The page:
“Long Live Revolution”, “An appeal to sisters… Women today have taken the firm resolution that they will not remain in the background. For the freedom of their motherland, they are willing to stand side by side with their brothers in every action, however hard or fearful it may be… I boldly declare myself as a revolutionary.” Pamphlets with these handwritten words on them were discovered tucked in the shirt of Pritilata Waddedar when the police found her body outside the Pahartali European Club.
Born on 5 May 1911 in Chittagong (present-day Bangladesh), Pritilata Waddedar was one of the first women who took up arms to participate in revolutionary activities. Her anger against the Imperialist rule manifested in her at a young age, as she was influenced by the revolutionary literature she read and was also witness to women taking an active part in the nation’s freedom struggle. While in college, she joined the Deepali Sangha, a revolutionary group that provided combat training to women and made them politically conscious.
Later on, when she moved to Calcutta for her higher education, she came in close contact with Surya Sen. She was keen on joining his group: the Indian Revolutionary Army (IRA), Chittagong Branch. However, it was not easy for her to find a place in this male-dominated organisation, because of the general belief that women did not possess the necessary grit and fortitude needed in desperate situations. Pritilata and her comrade Kalpana Dutt had to undergo rigorous training to prove their abilities and commitment to the cause.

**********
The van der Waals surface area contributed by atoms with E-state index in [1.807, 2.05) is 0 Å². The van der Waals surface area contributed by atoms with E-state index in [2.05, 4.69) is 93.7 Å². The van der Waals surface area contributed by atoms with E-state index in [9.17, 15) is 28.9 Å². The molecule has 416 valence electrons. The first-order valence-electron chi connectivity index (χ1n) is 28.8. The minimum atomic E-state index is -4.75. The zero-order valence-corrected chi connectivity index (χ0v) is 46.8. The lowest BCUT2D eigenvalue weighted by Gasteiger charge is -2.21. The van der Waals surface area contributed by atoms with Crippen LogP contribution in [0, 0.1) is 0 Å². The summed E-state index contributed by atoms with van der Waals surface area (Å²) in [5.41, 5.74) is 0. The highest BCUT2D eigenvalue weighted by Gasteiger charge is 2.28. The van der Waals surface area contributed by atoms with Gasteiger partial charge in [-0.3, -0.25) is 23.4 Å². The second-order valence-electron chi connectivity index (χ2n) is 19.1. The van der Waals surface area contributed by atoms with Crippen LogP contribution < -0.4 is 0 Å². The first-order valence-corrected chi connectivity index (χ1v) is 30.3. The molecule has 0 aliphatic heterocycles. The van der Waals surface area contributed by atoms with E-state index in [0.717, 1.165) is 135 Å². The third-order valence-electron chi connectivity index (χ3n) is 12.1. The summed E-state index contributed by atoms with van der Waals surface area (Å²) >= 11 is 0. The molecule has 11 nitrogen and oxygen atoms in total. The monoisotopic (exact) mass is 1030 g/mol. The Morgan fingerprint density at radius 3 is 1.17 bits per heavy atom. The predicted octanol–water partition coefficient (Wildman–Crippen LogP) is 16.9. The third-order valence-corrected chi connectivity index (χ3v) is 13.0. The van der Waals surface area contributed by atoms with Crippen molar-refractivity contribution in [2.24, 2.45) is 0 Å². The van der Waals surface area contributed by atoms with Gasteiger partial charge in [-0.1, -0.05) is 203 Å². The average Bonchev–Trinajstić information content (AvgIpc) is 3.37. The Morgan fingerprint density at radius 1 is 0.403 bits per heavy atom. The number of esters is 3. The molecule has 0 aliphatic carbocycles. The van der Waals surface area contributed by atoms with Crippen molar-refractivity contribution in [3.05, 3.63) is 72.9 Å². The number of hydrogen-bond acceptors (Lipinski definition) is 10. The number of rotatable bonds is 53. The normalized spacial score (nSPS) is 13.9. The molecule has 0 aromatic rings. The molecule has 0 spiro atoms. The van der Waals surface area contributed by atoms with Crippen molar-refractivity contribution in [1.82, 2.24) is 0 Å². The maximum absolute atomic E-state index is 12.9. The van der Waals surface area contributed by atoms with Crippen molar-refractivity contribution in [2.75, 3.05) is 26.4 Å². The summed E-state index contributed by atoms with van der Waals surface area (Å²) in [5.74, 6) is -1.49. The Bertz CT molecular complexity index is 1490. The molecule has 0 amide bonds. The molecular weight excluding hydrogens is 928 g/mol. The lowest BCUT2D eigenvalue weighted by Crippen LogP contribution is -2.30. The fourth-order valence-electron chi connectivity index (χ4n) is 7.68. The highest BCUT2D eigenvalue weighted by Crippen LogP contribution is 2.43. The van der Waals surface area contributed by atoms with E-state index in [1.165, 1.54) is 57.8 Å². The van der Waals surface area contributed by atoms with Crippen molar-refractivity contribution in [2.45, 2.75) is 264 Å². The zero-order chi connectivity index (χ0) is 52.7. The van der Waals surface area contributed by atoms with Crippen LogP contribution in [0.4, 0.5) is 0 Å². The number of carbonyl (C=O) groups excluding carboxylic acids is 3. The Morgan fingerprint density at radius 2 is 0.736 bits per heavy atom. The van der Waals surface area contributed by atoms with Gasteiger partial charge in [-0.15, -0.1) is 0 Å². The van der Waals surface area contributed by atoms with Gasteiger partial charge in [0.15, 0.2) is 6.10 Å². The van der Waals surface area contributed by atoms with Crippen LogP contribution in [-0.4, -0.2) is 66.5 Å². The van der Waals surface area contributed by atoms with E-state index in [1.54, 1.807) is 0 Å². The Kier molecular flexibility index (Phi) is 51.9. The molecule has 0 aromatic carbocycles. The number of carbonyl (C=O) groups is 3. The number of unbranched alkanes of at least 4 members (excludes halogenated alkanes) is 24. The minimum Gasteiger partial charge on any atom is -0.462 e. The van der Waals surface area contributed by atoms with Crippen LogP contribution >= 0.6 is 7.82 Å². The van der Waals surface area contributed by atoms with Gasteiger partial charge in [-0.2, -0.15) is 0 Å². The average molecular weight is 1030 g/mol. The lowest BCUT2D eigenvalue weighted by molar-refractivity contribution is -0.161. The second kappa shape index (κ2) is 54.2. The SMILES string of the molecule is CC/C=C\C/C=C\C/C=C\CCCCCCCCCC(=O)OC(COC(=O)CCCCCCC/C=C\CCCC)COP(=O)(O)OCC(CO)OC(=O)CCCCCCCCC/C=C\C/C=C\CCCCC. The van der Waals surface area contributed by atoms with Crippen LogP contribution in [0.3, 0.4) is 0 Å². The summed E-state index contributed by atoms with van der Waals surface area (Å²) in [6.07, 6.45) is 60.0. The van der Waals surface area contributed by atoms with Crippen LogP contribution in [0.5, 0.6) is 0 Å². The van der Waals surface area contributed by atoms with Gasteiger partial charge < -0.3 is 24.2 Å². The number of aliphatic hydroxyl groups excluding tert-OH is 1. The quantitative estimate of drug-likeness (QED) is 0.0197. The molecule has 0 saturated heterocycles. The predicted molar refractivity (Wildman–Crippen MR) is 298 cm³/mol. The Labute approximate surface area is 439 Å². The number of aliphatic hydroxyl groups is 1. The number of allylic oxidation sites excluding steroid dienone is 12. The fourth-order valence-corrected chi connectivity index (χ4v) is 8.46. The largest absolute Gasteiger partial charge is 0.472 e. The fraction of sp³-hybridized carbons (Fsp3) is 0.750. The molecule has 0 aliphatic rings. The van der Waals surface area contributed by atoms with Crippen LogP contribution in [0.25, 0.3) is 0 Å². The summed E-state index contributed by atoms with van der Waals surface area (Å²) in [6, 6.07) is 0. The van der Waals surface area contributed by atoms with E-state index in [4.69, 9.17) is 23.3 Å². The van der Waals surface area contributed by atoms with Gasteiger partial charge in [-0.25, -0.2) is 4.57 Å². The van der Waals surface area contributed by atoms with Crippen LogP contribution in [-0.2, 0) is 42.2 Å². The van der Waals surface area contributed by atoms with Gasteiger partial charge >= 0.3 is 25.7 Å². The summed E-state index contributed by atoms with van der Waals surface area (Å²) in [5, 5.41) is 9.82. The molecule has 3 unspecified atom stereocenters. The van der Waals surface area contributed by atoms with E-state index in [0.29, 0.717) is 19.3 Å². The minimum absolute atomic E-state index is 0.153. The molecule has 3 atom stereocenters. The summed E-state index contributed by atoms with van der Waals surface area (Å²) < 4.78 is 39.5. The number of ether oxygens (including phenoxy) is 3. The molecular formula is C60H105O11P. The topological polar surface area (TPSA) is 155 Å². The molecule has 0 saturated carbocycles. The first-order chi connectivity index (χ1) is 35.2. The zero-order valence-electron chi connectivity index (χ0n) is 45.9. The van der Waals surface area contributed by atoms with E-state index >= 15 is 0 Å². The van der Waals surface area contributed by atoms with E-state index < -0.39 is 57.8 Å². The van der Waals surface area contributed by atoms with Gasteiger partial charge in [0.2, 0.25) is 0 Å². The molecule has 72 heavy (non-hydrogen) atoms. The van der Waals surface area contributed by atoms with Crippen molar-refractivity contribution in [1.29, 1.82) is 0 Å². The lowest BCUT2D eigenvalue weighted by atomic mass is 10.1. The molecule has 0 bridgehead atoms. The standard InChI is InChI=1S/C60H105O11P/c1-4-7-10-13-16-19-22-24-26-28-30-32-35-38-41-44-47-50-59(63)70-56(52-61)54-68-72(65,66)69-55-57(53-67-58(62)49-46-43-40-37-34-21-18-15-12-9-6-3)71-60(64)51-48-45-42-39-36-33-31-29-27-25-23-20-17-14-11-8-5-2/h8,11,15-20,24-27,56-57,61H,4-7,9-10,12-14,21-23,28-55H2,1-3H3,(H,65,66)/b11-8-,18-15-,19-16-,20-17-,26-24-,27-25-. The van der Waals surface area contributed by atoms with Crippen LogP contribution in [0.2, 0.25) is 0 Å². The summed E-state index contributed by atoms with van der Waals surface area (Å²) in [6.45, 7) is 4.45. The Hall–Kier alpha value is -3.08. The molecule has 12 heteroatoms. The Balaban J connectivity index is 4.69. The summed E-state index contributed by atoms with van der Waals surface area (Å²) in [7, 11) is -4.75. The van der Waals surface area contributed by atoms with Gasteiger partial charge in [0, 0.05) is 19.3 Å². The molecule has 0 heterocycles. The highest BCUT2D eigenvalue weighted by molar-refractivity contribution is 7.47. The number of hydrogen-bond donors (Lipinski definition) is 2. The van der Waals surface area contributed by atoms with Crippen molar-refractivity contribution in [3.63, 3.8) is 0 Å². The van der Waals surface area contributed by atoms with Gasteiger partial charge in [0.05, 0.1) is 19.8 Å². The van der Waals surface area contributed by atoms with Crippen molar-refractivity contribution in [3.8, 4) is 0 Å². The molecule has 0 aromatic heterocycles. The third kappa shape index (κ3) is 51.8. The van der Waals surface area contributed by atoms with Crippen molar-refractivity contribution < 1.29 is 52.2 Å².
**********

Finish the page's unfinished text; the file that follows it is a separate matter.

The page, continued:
After the Chittagong Armoury Raid of April 1930, which was carried out by Surya Sen and his associates from the IRA, the police clamped down heavily on them. Many were captured and sentenced, while the rest escaped and went underground. At times like this, when male leaders became prime suspects, the women leaders had to take charge, and Pritilata, who was inspired by the heroic exploits of the IRA, rose to the challenge and bravely carried out her duties. She was tasked with organising women, gathering information from the imprisoned revolutionaries in disguise, distributing revolutionary pamphlets, and collecting bomb cases secretly. She did all of this with precision while managing to evade the police very adeptly.
While still in hiding, plans to unleash attacks were underway. In 1932, they decided to attack the Pahartali European Club (a social club for Europeans). This club was targeted primarily for its racial and discriminatory practices. It had a signboard that read “Dogs and Indians not allowed”. Pritilata, though only 21 years old, was made the leader of a group of 7-10 young men who were trained to carry out the siege. On the night of 23 September, dressed like a man, she boldly led the attack. In the ensuing fierce gun battle, she got shot in the leg, which prevented her from escaping. Instead of surrendering, she chose to swallow a pill of cyanide and thus became a martyr.
Pritilata sacrificed her life for the cause of freedom of the nation. The zeal with which she carried out the assault and embraced martyrdom awakened the people, especially women. In choosing to end her life, she preferred a death of dignity to a life of degradation.